A developer hopes the City of Victoria will approve its application to build what would be the tallest building on Vancouver Island.

Townline has requested a height variance on its condo project on the site of the former Hudson's Bay parkade in Victoria's downtown.

Justin Filuk, Townline's director of development, says the request for a 29-storey, 84 metre tall building is to accommodate the approved density on what he called a "challenged" site.The developer already has approval for a 24-storey project.

"It's an L-shaped parcel. It's not very deep in some aspects," he explained. "Placing some of our density on the upper stories yielded what we feel is a better urban design experience at the street level."

Filuk says with the added height, the company would be able to build spacious plazas at the lower levels, create better view lines and natural lighting for upper floors while maintaining high levels of density.

A city of few skyscrapers

If built, the 29-storey, 84 metre building would be the island's tallest. Currently, the tallest building in the city is a 21-storey, 66 metre high condo. A 27-storey condo, 76 metres tall, in Nanaimo is currently Vancouver Island's tallest.

There are fewer than 20 highrise buildings over 50 metres in the capital city, although the city introduced new zoning rules for the downtown district that increased maximum building heights to 72 metres

Townline

A rendering of Townline's proposed condo building. (Townline)

Filuk says the new building is a chance to be part of downtown Victoria's evolving — taller — skyline.

"We're going to be the first development that achieves that height, possibly beyond that," said Filuk.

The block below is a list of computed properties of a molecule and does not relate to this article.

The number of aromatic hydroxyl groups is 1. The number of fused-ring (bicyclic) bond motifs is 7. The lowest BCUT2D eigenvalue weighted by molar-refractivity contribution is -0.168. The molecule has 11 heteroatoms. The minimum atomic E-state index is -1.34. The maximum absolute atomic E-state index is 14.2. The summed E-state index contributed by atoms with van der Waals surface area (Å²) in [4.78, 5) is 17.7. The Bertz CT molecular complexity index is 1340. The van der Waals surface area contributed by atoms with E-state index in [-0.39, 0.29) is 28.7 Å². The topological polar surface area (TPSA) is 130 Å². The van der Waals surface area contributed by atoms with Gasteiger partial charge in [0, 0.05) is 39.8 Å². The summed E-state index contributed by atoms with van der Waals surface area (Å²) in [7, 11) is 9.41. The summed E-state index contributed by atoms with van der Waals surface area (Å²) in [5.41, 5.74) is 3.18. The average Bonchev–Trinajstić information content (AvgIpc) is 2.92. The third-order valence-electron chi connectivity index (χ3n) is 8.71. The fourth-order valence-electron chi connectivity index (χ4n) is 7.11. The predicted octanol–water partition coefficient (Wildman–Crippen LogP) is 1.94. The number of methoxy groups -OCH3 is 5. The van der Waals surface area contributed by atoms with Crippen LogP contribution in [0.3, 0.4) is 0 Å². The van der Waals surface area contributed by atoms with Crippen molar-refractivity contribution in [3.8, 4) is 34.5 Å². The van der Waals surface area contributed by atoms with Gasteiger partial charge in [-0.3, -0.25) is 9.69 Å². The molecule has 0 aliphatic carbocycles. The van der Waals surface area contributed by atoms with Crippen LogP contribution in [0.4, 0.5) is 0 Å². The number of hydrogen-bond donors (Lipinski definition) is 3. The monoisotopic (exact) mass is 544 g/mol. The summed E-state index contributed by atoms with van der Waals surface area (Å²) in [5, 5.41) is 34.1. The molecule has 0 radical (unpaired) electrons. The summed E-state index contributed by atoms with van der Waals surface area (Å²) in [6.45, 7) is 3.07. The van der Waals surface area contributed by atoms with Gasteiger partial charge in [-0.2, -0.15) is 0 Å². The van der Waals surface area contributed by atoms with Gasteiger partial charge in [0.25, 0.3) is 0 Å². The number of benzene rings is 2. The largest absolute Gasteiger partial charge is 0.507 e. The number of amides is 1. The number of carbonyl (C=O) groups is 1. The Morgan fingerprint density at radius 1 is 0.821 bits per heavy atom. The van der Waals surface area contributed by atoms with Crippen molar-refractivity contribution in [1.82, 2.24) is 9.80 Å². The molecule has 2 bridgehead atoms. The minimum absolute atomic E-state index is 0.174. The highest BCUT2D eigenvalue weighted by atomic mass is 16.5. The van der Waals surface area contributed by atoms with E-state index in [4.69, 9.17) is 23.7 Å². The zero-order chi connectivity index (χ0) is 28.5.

"Downtown Victoria is becoming a much more interesting place and a place where businesses want to start and people want to live."

'Project needs to be brought back down to earth'

Not everyone, however, is on board with Townline's proposal.

Victoria Coun. Ben Issit says even though the city approved higher building heights, this building is inconsistent with the city's downtown vision.

"I think this project needs to be brought back down to earth to a more livable scale recognizing that Victoria is not a metropolis and development should be pursued more in line with a midline approach to densification," he said.

Another councillor, Pam Madoff, concurred.

"Once you start to say 29 [storeys] is OK, what's wrong with 35 [storeys] and what's the difference if you're at 35 to 45 [storeys]? Is that the kind of city we want to be?"

But Mayor Lisa Helps says it's too early to reject the height increase outright. 

"Do we want a building built right out to the lot lines with no green space, with no livability, with no breathing room or are we willing to entertain a bit of extra height? Is 29 storeys the right number? I don't know," she said.

The approval process for the height variance will likely take a few months.

With files from All Points West